• Allow registration and initialisation services for the 3rd party security modules.
  • Allow process security attributes to be available to userspace services by extending the /proc filesystem with a security namespace as shown in Table 2. These are located at:
/proc/<self | pid>/attr/<attr>
/proc/<self | pid>/task/<tid>/attr/<attr>
Where <pid> is the process id, <tid> is the thread id and <attr> is the entry described in Table 2.
  • Support filesystems that use extended attributes (SELinux uses security.selinux as explained in the Labeling Extended Attribute Filesystems section).
  • Consolidate the Linux capabilities into an optional module.

It should be noted that the LSM does not provide any security services itself, only the hooks and structures for supporting 3rd party modules. If no 3rd party module is loaded, the capabilities module becomes the default module thus allowing standard DAC access control.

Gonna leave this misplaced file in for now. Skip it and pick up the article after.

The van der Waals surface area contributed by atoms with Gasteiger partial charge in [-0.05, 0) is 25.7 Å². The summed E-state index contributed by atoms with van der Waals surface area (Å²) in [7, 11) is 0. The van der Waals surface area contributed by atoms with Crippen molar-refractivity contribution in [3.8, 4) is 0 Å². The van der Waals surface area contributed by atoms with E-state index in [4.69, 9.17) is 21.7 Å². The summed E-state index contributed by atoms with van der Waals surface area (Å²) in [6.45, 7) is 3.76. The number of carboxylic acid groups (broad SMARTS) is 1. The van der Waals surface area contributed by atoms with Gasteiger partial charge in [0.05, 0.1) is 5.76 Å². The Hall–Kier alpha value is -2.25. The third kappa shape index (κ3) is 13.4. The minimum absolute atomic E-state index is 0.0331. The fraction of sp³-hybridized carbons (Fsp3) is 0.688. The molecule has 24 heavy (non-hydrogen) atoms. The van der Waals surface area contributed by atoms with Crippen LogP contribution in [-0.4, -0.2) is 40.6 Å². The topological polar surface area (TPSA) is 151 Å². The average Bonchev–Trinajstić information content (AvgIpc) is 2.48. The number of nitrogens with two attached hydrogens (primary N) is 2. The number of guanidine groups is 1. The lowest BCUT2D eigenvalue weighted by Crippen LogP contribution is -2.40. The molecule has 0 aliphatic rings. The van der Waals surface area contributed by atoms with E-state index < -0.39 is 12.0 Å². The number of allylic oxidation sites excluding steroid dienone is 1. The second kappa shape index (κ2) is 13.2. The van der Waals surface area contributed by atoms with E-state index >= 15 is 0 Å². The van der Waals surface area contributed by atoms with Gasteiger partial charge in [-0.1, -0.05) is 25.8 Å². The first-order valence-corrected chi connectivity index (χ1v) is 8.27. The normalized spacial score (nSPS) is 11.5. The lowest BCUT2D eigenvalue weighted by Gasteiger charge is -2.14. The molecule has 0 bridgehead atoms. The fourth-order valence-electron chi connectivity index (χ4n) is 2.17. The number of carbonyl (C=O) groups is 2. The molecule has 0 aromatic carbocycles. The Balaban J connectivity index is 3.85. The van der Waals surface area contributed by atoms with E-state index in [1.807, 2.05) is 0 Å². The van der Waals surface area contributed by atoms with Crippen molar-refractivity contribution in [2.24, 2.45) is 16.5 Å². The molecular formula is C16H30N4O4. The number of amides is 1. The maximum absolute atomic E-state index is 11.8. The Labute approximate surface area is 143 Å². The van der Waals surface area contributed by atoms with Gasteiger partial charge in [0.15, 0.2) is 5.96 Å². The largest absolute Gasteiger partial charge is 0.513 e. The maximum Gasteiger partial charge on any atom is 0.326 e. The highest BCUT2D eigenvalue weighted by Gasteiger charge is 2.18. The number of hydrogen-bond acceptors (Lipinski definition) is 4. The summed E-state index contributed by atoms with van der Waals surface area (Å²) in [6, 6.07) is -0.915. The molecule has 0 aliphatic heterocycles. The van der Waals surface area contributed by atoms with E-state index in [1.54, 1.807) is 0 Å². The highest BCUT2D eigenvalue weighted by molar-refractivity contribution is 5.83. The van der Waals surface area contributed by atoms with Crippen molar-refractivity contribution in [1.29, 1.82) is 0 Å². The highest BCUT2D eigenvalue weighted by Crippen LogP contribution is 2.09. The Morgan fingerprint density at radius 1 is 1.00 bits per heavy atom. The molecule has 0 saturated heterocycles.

Table 1: LSM Hooks - These are the kernel services that LSM has inserted security hooks and structures to allow access control to be managed by 3rd party modules (see ./linux-3.14/include/linux/security.h).
Program execution Filesystem operations Inode operations
File operations Task operations Netlink messaging
Unix domain networking Socket operations XFRM operations
Key Management operations IPC operations Memory Segments
Semaphores Capability Sysctl
Syslog Audit

Table 2: /proc Filesystem attribute files - These files are used by the kernel services and libselinux (for userspace) to manage setting and reading of security contexts within the LSM defined data structures.
/proc/self/attr/ File Name
Permissions Function
current -rw-rw-rw- Contains the current process security context.